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Microglial dysfunction and defective beta-amyloid clearance pathways in aging Alzheimer's disease mice

Suzanne E Hickman, Elizabeth K Allison, Joseph El Khoury
Journal of Neuroscience 2008 August 13, 28 (33): 8354-60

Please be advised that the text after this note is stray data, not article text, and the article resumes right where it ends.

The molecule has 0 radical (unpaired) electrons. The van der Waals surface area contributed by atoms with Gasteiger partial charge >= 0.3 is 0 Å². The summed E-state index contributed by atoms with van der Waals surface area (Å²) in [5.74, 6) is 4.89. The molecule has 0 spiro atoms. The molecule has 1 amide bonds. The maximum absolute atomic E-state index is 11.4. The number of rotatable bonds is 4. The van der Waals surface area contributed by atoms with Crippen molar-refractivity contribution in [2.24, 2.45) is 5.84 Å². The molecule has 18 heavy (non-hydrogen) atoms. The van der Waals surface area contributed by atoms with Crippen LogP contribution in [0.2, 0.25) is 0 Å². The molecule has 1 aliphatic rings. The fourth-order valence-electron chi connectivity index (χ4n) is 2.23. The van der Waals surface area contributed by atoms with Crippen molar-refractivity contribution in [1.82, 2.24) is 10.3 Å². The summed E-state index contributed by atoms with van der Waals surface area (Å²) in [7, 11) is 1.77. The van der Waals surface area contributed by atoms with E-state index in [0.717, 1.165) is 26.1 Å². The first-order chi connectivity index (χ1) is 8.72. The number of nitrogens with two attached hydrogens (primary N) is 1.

Early microglial accumulation in Alzheimer's disease (AD) delays disease progression by promoting clearance of beta-amyloid (Abeta) before formation of senile plaques. However, persistent Abeta accumulation despite increasing microglial numbers suggests that the ability of microglia to clear Abeta may decrease with age and progression of AD pathology. To determine the effects of aging and Abeta deposition on microglial ability to clear Abeta, we used quantitative PCR to analyze gene expression in freshly isolated adult microglia from 1.5-, 3-, 8-, and 14-month-old transgenic PS1-APP mice, an established mouse model of AD, and from their nontransgenic littermates. We found that microglia from old PS1-APP mice, but not from younger mice, have a twofold to fivefold decrease in expression of the Abeta-binding scavenger receptors scavenger receptor A (SRA), CD36, and RAGE (receptor for advanced-glycosylation endproducts), and the Abeta-degrading enzymes insulysin, neprilysin, and MMP9, compared with their littermate controls. In contrast, PS1-APP microglia had a 2.5-fold increase in the proinflammatory cytokines IL-1beta (interleukin-1beta) and tumor necrosis factor alpha (TNFalpha), suggesting that there is an inverse correlation between cytokine production and Abeta clearance. In support of this possibility, we found that incubation of cultured N9 mouse microglia with TNFalpha decreased the expression of SRA and CD36 and reduced Abeta uptake. Our data indicate that, although early microglial recruitment promotes Abeta clearance and is neuroprotective in AD, as disease progresses, proinflammatory cytokines produced in response to Abeta deposition downregulate genes involved in Abeta clearance and promote Abeta accumulation, therefore contributing to neurodegeneration. Antiinflammatory therapy for AD should take this dichotomous microglial role into consideration.


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